Kaiser Permanente Northern California researchers studied 100,005 pregnancy records of 95,412 women before and during the COVID pandemic. They found that prenatal marijuana use increased 25 percent (from 6.75 percent to 8.14 percent) during the pandemic.
Cannabis use among pregnant women is common and has increased in recent years in the US, from an estimated 3.4% in 2002 to 7.0% in 2017.1 Pregnant women report using cannabis to relieve stress and anxiety,2 and prenatal cannabis use may have risen during the COVID-19 pandemic as pregnant women faced general and pregnancy-specific COVID-related stressors (eg, social isolation, financial and psychosocial distress, increased burden of childcare, changes in prenatal care, and concerns about heightened risks of COVID-19).3,4
Considered an essential business in California, cannabis retailers remained open during the pandemic with record sales in 2020.5 We used data from Kaiser Permanente Northern California (KPNC), a large integrated health care delivery system with universal screening for prenatal cannabis use to test the hypothesis that rates of prenatal cannabis use increased during the COVID-19 pandemic.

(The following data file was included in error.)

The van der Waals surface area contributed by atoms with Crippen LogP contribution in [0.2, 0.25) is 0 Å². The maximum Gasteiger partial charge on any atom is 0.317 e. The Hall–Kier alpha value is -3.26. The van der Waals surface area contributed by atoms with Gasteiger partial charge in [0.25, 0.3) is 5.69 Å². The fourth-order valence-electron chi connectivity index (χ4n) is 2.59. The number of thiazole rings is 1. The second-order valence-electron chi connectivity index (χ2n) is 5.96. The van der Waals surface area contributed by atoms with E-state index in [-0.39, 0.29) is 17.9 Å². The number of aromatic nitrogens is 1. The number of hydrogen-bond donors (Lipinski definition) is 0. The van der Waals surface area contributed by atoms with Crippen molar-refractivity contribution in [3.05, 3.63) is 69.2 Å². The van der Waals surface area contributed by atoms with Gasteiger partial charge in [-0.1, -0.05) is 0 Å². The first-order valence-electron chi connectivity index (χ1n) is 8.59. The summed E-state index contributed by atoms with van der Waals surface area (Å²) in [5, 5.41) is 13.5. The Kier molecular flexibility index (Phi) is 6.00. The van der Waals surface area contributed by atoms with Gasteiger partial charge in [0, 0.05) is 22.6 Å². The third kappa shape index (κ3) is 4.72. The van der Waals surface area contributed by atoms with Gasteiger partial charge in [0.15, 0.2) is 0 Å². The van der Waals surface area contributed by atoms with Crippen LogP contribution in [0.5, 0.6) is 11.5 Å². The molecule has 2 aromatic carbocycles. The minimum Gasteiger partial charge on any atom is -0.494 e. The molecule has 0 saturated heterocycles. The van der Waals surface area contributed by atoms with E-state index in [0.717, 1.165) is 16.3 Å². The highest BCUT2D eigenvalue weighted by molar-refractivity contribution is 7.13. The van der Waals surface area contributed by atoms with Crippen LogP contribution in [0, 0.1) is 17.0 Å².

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Of 100 005 pregnancies (95 412 women), 26% were Asian or Pacific Islander; 7%, Black; 28%, Hispanic; 34%, non-Hispanic White; and 5%, other, unknown, or multiracial. The patients were a mean age of 31 years (median, 31 years). There were negligible differences in age or race and ethnicity in the 2 periods. During the pandemic, patients completed toxicology testing slightly earlier in their pregnancies (before pandemic mean, 8.51 weeks’ gestation; during pandemic mean, 8.04 weeks’ gestation).
Before the pandemic, the standardized rate of prenatal cannabis use was 6.75% of pregnancies (95% CI, 6.55%-6.95%); that rate increased to 8.14% of pregnancies (95% CI, 7.85%-8.43%) during the pandemic (Figure). In the ITS analysis, we found that prenatal cannabis use increased by 25% (95% CI, 12%-40%; Table) during the pandemic over prenatal cannabis use during the 15 months before the pandemic. The ITS analysis confirmed that these rates before and during the pandemic were stable, with no statistically significant month-to-month trends (Table).
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